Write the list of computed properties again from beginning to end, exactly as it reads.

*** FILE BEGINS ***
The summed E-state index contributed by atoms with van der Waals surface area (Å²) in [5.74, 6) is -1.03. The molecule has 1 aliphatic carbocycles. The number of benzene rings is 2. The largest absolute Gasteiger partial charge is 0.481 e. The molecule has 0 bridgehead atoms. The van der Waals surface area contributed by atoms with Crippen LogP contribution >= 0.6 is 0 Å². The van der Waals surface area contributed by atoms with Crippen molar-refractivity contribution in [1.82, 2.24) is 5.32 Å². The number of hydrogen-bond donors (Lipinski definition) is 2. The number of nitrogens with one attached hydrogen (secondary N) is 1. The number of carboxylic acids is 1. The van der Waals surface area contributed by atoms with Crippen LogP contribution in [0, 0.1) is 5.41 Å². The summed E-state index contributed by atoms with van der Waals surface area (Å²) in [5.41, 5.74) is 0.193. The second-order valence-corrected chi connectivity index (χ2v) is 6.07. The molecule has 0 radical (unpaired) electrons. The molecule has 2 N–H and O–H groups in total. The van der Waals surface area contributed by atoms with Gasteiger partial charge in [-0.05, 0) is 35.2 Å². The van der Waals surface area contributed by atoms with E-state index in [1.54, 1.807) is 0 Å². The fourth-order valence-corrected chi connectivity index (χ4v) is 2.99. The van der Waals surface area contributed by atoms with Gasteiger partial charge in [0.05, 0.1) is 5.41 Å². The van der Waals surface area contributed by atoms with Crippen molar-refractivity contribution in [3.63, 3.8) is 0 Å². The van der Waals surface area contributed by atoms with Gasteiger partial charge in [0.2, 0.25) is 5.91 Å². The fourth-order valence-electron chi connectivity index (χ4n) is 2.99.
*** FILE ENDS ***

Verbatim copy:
The summed E-state index contributed by atoms with van der Waals surface area (Å²) in [5.74, 6) is -1.03. The molecule has 1 aliphatic carbocycles. The number of benzene rings is 2. The largest absolute Gasteiger partial charge is 0.481 e. The molecule has 0 bridgehead atoms. The van der Waals surface area contributed by atoms with Crippen LogP contribution >= 0.6 is 0 Å². The van der Waals surface area contributed by atoms with Crippen molar-refractivity contribution in [1.82, 2.24) is 5.32 Å². The number of hydrogen-bond donors (Lipinski definition) is 2. The number of nitrogens with one attached hydrogen (secondary N) is 1. The number of carboxylic acids is 1. The van der Waals surface area contributed by atoms with Crippen LogP contribution in [0, 0.1) is 5.41 Å². The summed E-state index contributed by atoms with van der Waals surface area (Å²) in [5.41, 5.74) is 0.193. The second-order valence-corrected chi connectivity index (χ2v) is 6.07. The molecule has 0 radical (unpaired) electrons. The molecule has 2 N–H and O–H groups in total. The van der Waals surface area contributed by atoms with Gasteiger partial charge in [-0.05, 0) is 35.2 Å². The van der Waals surface area contributed by atoms with E-state index in [1.54, 1.807) is 0 Å². The fourth-order valence-corrected chi connectivity index (χ4v) is 2.99. The van der Waals surface area contributed by atoms with Gasteiger partial charge in [0.05, 0.1) is 5.41 Å². The van der Waals surface area contributed by atoms with Crippen molar-refractivity contribution in [3.63, 3.8) is 0 Å². The van der Waals surface area contributed by atoms with Gasteiger partial charge in [0.2, 0.25) is 5.91 Å². The fourth-order valence-electron chi connectivity index (χ4n) is 2.99.